This means that for the next few weeks, Margaret will frequently message me to ask if I’ve seen the latest photos, for she keeps what one might call a hawk’s eye on the site.
I just bid goodbye to two of Durham’s finest, who had been sent ’round to our home to investigate a complaint that our address was selling guns and drugs. The officers came to our back door — which we neveer use — because “that’s how you have to get into the upstairs apartment,” and were a little startled to discover this disheveled old professor and his wife’s minuscule lap dog.
We went over the various possibilities: no, it didn’t seem likely that the other half of our duplex were the targets; no, we haven’t complained to the police about someone, such that the two addresses might have gotten mixed up; no, we haven’t had hostile run-ins with anyone in the neighborhood.
The officers concluded that I’m not an arms dealer or pusher, and we had a good conversation, but — alas! — no trangressors were brought to justice. And, thankfully, no record in a fingerprint file.
Dinosaur Comics shows that some of the problems pertaining to biblical interpretation had already been understood before the first hominids started quarreling over who has the right interpretation of Roman 3:21-26.
Yesterday, Mark Goodacre posted a link to a blog that reports the Rev. Canon John Fenton’s advice for Residentiary Canons from Christ Church, Oxford. I was relieved to note that I already try to keep most of the rules that apply to my sort of ministry; they all seem exceptionally apposite to leading effective and peaceable lives in ordained ministry.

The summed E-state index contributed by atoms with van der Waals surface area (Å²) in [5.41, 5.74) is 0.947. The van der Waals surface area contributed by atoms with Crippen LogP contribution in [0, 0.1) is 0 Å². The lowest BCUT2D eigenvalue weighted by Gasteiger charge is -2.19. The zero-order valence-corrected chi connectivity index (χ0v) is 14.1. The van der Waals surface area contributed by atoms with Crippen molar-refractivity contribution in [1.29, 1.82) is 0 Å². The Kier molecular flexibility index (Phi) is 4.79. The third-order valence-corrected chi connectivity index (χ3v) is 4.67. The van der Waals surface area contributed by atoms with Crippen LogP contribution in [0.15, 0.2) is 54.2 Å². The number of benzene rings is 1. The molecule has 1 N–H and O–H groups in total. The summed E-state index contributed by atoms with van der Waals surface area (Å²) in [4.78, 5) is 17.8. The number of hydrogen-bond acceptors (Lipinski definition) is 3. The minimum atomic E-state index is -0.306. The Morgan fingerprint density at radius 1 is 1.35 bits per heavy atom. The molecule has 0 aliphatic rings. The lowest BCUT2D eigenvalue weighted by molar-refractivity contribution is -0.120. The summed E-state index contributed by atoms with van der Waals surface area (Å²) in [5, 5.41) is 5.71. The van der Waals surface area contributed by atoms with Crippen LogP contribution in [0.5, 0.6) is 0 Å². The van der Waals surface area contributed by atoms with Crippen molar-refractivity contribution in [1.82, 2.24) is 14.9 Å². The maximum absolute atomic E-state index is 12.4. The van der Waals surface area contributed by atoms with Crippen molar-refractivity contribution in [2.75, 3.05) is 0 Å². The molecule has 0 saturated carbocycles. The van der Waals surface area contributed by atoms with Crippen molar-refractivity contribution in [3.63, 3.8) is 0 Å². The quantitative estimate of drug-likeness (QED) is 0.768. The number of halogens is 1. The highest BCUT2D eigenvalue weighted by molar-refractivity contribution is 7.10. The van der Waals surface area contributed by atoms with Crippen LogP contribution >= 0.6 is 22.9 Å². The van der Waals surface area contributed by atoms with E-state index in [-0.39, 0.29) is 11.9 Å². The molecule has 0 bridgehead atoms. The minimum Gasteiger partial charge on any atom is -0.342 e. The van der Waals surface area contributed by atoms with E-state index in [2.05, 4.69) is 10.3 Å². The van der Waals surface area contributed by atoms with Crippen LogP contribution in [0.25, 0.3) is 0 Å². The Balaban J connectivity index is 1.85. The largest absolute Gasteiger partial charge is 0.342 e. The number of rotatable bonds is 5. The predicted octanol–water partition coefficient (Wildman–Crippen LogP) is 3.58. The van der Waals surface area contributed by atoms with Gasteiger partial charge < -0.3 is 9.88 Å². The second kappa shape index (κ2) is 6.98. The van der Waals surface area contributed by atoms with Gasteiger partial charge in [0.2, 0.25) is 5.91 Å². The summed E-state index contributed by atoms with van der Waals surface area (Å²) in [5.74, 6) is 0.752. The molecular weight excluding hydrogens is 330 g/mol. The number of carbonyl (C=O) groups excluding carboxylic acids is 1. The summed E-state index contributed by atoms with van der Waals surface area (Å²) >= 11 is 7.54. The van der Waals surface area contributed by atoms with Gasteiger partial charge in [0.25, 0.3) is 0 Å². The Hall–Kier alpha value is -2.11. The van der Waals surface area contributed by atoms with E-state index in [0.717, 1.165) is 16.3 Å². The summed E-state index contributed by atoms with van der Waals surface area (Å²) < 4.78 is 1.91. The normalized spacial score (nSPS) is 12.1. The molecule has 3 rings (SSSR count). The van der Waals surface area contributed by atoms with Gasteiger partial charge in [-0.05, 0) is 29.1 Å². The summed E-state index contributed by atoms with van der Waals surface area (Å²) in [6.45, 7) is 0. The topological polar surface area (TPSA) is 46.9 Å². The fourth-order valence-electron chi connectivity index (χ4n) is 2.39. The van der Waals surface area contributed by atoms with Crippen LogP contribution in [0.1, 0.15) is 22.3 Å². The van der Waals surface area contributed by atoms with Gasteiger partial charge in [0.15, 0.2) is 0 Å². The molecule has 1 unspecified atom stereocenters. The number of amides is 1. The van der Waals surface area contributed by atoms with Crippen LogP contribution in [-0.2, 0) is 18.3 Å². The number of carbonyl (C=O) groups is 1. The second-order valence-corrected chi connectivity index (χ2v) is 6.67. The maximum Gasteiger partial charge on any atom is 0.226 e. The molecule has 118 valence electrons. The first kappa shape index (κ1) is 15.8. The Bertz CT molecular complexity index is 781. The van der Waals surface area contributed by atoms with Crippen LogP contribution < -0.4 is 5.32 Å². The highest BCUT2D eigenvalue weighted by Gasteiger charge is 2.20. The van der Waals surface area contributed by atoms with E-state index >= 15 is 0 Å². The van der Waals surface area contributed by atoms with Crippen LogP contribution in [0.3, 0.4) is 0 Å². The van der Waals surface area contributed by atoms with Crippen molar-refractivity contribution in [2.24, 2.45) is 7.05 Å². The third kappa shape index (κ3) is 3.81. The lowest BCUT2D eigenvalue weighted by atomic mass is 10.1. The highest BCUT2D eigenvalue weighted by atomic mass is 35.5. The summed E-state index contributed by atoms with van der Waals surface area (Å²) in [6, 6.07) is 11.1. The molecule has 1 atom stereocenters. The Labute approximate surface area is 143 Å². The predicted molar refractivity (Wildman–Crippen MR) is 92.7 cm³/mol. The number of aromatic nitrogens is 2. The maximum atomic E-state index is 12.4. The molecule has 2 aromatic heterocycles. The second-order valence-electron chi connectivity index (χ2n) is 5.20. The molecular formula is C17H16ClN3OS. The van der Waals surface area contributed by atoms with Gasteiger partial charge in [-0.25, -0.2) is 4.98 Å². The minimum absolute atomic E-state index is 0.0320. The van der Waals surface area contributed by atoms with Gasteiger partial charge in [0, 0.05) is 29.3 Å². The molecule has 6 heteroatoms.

No, not my physique (although that’s absolutely true; in my fantasy world Margaret or I would get a job near a gym we could afford to belong to so that I could be active and healthy as Halley) — I mean, my faculty of critical recollection and assessment of musical information. I realized, the other day, that I’m losing some saved data that I haven’t used in years: the starting outfield for the 1944 Browns, for instance, or what I think of the various performers in the bands to which I listen constantly.
When Pippa and I were driving to Carrboro, listening to the Who, I pointed out Keith Moon’s delicate drum fills adjacent to his prodigiously energetic banging. Pippa, with characteristic curiosity, asked what other drummers I particularly respected — and I was flummoxed. I mean, plenty of other drummers do their work well. I just can’t pull out of my memory any examples of especially noteworthy rock drummers as distinct from “yup, there he is, good job” drummers.
Now, back in olden times, when Tuck and Matt and Johnny and Finn and mountains of other college friends and I would sit around and argue about such topics, I’d have been able to compile a Top Twenty-five list with relative ease. I still haven’t dredged up a Second After Keith Moon list — so I’m counting on commenters to leave nominations. Bear in mind — and as my students know, I’m particularly fierce on this — that I’m looking for nominations with reasons, not just boosterism, cheerleading, and other modes of fan-behavior. Evidence-based assertions only, please! And maybe the discussion will jar some dusty, cobwebbed memories back into vivid circulation.